But a vicious storm in 1850 stripped the grass from the top of the mound and revealed the outline of some small stone buildings. William Watt, the laird of Skaill, was so intrigued that he ordered an excavation that unearthed eight houses linked by covered passages.
The site is a fantastic insight into Neolithic life, as the interiors were well preserved. The houses each consist of a large square room with beds either side of a fireplace and a shelved dresser on the wall. But the settlement is in danger because the sea wall is beginning to crumble and water may break through and surge around the monument within 20 years, making it an island and then slowly submerging it.
But Skara Brae is so important that its guardians are desperate to prevent it from disappearing again. They are even considering moving it, stone by stone. Sand originally preserved the monument, but it is unlikely that the sea will be so kind.
The holiday town of Sidmouth has distinctive red cliffs towering above the beaches, but the sand in those cliffs is causing much concern to local people. Ten years ago, sea defences were erected at a cost of £6m. Unfortunately, the cliffs are still eroding and at a faster rate than anticipated – with estimates of 6m (20ft) disappearing in places just this past year.
Local councillor Stuart Hughes is particularly concerned, as it is his constituency under threat. He says that the sea defences don’t protect Sidmouth from the occasional but fierce southeasterly storms that are responsible for the main bouts of erosion. More extreme weather conditions are also taking their toll. Pennington Point used to deflect the storms’ power, but this has eroded, leaving the coastline vulnerable and cliffs crumbling on to the beach.
Emergency works are planned, but the status of the coast as a World Heritage Site has meant that changes are a sensitive issue. Councillor Hughes is sceptical. “People’s lives should come before natural cliff erosion,” he says.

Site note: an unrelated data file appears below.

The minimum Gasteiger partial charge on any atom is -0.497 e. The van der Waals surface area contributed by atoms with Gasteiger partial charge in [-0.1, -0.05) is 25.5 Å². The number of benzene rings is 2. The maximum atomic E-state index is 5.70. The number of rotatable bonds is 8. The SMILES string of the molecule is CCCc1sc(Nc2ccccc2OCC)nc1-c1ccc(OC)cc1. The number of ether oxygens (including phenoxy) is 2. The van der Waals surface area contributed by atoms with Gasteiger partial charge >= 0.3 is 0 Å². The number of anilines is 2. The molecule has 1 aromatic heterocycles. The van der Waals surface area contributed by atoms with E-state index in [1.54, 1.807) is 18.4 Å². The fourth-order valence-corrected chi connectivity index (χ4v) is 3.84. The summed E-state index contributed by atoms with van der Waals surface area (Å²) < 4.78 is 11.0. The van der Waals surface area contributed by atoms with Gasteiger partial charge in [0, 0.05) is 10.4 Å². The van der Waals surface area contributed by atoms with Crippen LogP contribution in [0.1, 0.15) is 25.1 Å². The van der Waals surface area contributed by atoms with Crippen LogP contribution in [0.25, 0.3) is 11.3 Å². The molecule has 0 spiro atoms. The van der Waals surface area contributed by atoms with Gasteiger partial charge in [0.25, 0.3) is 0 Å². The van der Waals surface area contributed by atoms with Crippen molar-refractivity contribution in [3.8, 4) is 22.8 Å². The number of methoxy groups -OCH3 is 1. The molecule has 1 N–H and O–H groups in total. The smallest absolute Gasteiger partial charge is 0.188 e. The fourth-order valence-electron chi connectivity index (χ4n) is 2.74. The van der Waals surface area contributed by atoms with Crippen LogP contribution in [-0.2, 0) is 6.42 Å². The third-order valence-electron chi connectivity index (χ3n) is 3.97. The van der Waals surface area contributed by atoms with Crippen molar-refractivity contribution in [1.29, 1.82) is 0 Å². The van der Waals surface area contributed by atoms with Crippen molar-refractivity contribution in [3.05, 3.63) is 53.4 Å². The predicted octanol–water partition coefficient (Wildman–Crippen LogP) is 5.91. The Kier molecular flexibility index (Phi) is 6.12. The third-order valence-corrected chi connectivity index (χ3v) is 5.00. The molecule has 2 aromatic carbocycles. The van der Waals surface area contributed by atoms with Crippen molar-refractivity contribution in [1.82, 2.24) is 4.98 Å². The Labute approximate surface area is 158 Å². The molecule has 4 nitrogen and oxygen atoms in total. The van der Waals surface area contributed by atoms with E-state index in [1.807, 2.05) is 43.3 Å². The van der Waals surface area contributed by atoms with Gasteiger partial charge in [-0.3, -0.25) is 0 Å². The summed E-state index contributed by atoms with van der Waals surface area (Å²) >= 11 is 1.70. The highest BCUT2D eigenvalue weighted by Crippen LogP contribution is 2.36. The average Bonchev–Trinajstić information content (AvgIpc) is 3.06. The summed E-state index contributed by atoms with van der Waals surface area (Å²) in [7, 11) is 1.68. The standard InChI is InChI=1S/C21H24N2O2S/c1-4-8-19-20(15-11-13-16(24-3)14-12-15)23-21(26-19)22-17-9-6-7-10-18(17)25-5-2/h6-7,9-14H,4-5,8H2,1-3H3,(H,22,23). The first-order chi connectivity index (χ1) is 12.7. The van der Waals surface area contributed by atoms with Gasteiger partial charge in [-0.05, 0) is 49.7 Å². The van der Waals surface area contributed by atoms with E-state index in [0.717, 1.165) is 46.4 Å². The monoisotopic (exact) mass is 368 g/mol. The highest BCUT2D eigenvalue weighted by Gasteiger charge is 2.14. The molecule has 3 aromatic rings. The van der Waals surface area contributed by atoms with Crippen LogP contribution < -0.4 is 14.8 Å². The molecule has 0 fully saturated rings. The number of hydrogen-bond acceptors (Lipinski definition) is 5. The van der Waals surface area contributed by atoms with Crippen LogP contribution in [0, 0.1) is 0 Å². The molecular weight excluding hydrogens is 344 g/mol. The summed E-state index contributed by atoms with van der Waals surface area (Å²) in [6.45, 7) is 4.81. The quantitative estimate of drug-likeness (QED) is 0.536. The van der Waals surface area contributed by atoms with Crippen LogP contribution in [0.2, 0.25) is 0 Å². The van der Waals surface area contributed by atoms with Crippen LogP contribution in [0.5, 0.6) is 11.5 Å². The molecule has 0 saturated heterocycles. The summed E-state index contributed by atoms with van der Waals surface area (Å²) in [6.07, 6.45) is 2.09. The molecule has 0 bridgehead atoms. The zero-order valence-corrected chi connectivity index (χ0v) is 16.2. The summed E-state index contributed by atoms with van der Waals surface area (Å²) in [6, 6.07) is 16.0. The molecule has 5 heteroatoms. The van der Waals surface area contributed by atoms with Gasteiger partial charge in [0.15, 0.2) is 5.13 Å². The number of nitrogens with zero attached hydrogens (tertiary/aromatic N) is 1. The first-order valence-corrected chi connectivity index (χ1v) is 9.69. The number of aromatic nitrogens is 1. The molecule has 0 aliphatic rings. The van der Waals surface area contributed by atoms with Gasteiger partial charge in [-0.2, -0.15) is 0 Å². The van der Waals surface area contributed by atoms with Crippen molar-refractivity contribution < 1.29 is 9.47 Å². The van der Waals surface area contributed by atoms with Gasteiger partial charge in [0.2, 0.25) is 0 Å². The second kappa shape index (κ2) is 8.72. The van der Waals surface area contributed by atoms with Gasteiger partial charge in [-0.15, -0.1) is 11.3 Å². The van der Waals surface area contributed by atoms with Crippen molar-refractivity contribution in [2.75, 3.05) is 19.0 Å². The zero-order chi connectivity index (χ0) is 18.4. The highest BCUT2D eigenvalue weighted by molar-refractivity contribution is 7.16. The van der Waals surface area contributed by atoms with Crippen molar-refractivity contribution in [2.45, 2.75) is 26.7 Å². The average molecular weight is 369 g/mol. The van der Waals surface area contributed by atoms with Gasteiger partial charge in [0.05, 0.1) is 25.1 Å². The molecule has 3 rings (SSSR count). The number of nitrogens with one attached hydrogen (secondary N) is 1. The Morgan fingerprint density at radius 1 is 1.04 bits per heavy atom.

Giant’s Causeway, Co Antrim
The Giant’s Causeway is Northern Ireland’s most famous tourist and wildlife area. This World Heritage Site is a fascinating natural spectacle of around 40,000 interlocking basalt columns lining the coastline.
The causeway has gruesome history – the rocks tore the ship Girona of the Spanish Armada apart one stormy night in 1588, and 1,200 men were lost, with only five survivors making it ashore.
It is anticipated that wetter winters, drier summers, and long-lasting and more frequent storms will take their toll on the causeway. Although the expected rise in sea level by 2050 is only 25cm (10in), this is perceived as enough to change the ecology of the area. For example, for the brent geese arriving each winter to graze on the eelgrass growing on nearby Strangford’s mud flats, this rise might mean the end to their feast. Increased erosion of the rocks and bigger swells will make the visitor experience more hazardous, with landslips likely. Footpaths may have to be rerouted and some areas may close. The National Trust manages the site and is concerned that access will be restricted from 2020, with seas swamping parts of the causeway and making it a problem for the 700,000 visitors that arrive each year. It seems wrong that something so large can be altered by a mere 25cm (10in), but such is the impact of rising sea levels.